Isabel Wilkerson | Nonfiction, 2020
479 pages (includes 88 pages of notes, acknowledgements, a bibliography, and an index)
In a single word, powerful. I am floored by this book. Wilkerson presents a history of caste. Not race, but caste ... a ”stubbornly fixed ranking of human value.” (pg 24). There are only three examples of caste systems in the modern world. India, Nazi Germany, and the United States. She compares and contrasts these systems, spending most of her time on the US institution of slavery as a prime component of caste in this country.
Of the many, many things I learned, here are three.
- Slavery was in place in America for 12 generations. I knew how many years in my head, but the impact of seeing it in generations is profound.
- The United States served as the model for the Third Reich’s Nuremberg Laws. As they began to define the ideology, the early designers of the Nazi philosophy first looked to the US to understand how we were so effective at institutionalizing racism.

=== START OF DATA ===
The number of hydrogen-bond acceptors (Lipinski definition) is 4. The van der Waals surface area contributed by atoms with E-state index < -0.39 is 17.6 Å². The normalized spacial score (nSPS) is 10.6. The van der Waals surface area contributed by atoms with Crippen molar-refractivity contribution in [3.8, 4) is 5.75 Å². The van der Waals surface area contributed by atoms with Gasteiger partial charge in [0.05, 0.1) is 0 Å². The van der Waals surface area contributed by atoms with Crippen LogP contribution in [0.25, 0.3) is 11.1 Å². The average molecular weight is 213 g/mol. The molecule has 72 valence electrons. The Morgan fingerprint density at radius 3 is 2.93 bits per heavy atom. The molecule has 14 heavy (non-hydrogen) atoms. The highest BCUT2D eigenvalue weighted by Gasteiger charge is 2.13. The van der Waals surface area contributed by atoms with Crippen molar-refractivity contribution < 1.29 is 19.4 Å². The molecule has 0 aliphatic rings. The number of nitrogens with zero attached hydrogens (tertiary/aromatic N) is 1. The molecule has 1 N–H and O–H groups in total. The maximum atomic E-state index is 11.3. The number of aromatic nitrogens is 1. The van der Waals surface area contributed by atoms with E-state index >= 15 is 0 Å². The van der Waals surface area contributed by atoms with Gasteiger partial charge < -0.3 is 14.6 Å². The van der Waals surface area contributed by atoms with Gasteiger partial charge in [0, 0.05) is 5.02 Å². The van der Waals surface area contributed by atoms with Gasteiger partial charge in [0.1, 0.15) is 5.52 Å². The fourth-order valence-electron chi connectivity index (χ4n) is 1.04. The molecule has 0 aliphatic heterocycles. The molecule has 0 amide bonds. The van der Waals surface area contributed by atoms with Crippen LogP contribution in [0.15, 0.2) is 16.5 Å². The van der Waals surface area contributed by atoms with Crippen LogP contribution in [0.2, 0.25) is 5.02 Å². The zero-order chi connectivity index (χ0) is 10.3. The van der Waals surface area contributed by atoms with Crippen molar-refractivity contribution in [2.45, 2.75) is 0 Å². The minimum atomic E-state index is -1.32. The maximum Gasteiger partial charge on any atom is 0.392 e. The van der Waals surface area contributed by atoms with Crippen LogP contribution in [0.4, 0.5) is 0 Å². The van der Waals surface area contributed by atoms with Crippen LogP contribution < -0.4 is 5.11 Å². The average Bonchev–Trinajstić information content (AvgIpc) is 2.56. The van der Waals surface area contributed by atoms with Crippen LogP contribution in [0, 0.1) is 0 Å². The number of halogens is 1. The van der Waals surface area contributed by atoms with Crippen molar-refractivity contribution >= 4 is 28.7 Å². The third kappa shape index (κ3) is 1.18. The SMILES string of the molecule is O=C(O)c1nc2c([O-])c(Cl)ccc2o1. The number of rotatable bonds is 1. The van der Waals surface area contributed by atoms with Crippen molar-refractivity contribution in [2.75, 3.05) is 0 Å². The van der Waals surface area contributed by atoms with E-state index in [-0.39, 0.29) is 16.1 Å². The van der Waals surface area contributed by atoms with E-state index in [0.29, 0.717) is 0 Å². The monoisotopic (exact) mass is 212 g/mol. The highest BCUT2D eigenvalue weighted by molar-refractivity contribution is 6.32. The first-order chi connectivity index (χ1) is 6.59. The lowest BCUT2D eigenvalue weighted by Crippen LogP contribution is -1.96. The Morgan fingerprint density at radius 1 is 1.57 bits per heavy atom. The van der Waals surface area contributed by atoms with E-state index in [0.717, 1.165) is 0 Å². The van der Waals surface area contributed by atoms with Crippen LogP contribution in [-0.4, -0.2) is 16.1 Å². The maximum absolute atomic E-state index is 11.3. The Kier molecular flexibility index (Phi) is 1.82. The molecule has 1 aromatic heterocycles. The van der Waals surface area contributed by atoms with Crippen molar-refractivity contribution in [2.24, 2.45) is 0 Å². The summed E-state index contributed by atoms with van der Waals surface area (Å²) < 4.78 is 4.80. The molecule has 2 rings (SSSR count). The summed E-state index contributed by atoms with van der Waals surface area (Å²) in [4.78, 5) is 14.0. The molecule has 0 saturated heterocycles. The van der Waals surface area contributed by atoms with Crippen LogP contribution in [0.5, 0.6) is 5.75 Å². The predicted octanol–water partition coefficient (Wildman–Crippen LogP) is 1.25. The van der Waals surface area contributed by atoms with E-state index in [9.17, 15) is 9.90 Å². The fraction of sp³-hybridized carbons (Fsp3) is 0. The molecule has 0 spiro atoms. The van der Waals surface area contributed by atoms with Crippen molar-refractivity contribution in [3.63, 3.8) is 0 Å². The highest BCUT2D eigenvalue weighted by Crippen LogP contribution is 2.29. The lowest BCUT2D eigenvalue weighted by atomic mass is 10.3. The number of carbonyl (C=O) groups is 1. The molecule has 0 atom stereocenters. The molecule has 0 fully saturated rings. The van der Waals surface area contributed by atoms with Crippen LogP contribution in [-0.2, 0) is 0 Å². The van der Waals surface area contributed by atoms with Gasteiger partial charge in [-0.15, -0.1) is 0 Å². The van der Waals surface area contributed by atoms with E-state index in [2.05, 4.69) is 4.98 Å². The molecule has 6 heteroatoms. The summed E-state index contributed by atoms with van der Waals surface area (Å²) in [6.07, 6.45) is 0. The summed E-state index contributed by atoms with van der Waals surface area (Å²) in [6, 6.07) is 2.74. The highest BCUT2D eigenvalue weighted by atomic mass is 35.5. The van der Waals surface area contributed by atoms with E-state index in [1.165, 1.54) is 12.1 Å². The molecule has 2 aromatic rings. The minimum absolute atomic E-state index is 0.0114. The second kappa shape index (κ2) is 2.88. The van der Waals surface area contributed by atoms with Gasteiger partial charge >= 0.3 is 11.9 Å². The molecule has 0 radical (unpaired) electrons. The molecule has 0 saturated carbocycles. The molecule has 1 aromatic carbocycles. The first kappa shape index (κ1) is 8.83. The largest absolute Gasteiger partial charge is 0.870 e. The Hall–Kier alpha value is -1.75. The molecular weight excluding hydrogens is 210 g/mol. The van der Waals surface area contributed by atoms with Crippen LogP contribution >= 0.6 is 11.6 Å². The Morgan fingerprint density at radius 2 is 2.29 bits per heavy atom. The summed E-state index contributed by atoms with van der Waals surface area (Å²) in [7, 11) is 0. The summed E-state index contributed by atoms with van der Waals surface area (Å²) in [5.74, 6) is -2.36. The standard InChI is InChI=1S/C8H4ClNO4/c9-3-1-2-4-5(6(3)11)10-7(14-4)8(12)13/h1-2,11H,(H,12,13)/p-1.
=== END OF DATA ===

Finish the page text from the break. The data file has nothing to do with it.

- The caste system provides offers an important explanation for the US 2016 elections. Suicide rates rose among middle-class whites in the late 1990’s as labor unions were eroded, more people of color and women took middle-wage jobs, and there was a general sense of “dominant group status threat.” Plus, a lower caste member rises to the highest station in the land in 2008. The bottom caste seemed to be rising, pushing upon the security of the castes above.
This is a hard book to read. While Wilkerson uses a lot of metaphor, especially early in Caste, to engage the reader, it still is not a story in the way The Warmth of Other Suns was. It is pure non-fiction. And the facts are extremely hard to take.
No question, I highly recommend this book to all of you. It could be required reading for every single student or teacher of American History. It is what “Patriotic education” should really be about … telling the truth. It teaches an important story we never, ever learned in fifth grade.